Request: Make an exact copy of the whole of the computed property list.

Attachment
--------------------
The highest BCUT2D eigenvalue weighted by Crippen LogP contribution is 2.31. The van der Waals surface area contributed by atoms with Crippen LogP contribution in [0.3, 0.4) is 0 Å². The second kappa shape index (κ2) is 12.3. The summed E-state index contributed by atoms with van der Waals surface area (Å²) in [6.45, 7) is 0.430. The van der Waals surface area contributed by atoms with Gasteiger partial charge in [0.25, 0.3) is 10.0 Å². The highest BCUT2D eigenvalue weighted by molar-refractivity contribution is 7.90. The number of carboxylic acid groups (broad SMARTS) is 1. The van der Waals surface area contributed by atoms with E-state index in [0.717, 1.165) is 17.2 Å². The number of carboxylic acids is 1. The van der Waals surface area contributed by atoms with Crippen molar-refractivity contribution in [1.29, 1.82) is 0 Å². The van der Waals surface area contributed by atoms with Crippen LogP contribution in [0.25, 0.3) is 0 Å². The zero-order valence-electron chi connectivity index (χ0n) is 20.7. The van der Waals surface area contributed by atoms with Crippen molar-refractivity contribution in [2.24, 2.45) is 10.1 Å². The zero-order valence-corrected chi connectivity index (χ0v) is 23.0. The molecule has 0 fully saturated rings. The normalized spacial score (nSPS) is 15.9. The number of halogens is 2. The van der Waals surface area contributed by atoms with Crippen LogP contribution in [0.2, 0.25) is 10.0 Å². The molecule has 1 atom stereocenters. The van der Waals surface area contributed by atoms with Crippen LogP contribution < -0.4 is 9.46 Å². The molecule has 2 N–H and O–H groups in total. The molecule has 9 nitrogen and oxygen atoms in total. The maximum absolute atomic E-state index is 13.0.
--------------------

The highest BCUT2D eigenvalue weighted by Crippen LogP contribution is 2.31. The van der Waals surface area contributed by atoms with Crippen LogP contribution in [0.3, 0.4) is 0 Å². The second kappa shape index (κ2) is 12.3. The summed E-state index contributed by atoms with van der Waals surface area (Å²) in [6.45, 7) is 0.430. The van der Waals surface area contributed by atoms with Gasteiger partial charge in [0.25, 0.3) is 10.0 Å². The highest BCUT2D eigenvalue weighted by molar-refractivity contribution is 7.90. The number of carboxylic acid groups (broad SMARTS) is 1. The van der Waals surface area contributed by atoms with E-state index in [0.717, 1.165) is 17.2 Å². The number of carboxylic acids is 1. The van der Waals surface area contributed by atoms with Crippen molar-refractivity contribution in [1.29, 1.82) is 0 Å². The van der Waals surface area contributed by atoms with Crippen LogP contribution in [0.25, 0.3) is 0 Å². The zero-order valence-electron chi connectivity index (χ0n) is 20.7. The van der Waals surface area contributed by atoms with Crippen molar-refractivity contribution in [2.24, 2.45) is 10.1 Å². The zero-order valence-corrected chi connectivity index (χ0v) is 23.0. The molecule has 0 fully saturated rings. The normalized spacial score (nSPS) is 15.9. The number of halogens is 2. The van der Waals surface area contributed by atoms with Crippen LogP contribution in [0.2, 0.25) is 10.0 Å². The molecule has 1 atom stereocenters. The van der Waals surface area contributed by atoms with Crippen LogP contribution < -0.4 is 9.46 Å². The molecule has 2 N–H and O–H groups in total. The molecule has 9 nitrogen and oxygen atoms in total. The maximum absolute atomic E-state index is 13.0.